Alfred Adler: (February 7, 1870 – May 28, 1937)
Alfred Adler was born in Vienna, Austria in 1870. Adler began his career as an ophthalmologist but later turned to general practice. His work with circus performers and individuals from lower socioeconomic statuses would lead to his ideas of organ inferiority and compensation. In 1907, Adler received an invitation to join Sigmund Freud and his Wednesday Society to discuss theory. Adler became the president of what later became known as the Psychoanalytic Society in 1910, but would later branch off from Freud and his psychoanalytic theories. Adler formed the Society of Individual Psychology in 1912 after leaving Freud’s group and began the development of Individual Psychology.
The goal of Adler’s psychological movement was to bring about a more holistic way of understanding individuals. He did not feel that breaking individuals into parts was the best way to understand or treat individuals. Adler was the first psychiatrist to disregard the symbolic couch in the therapy room and favored two chairs to create a sense of equality between the clinician and the client. One of Adler’s most influential concepts is that of social interest which is viewed as one’s interest in advancing the welfare of others and finding a sense of belonging within the community.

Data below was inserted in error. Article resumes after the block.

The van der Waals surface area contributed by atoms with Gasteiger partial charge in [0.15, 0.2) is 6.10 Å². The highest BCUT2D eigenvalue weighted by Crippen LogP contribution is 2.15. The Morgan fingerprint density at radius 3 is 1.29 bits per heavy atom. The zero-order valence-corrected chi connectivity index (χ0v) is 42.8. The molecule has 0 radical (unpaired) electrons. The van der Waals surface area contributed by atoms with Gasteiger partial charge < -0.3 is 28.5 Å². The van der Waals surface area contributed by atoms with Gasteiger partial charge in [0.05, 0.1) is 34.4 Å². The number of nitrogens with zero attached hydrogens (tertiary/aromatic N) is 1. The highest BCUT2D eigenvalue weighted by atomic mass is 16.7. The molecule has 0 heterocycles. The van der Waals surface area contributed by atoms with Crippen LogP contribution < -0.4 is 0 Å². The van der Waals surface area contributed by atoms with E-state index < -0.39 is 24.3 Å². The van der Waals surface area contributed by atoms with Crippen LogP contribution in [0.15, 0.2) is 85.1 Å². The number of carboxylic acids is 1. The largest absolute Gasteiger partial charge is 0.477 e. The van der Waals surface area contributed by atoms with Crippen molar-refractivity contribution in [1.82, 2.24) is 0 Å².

Alfred Adler immigrated to the United States in 1932 after most of his clinics had been shut down in Austria due to his Jewish heritage. He took a professorship at the Long Island College of Medicine and continued to travel the world to lecture. On a lecture tour in Aberdeen, Scotland in 1937, Alfred Adler died from a heart attack.
Alfred Adler wrote a number of books including:
· The Health of Tailors
· The Neurotic Character
· The Individual Psychology of Alfred Adler
· Superiority and Social Interest: A Collection of Later Writings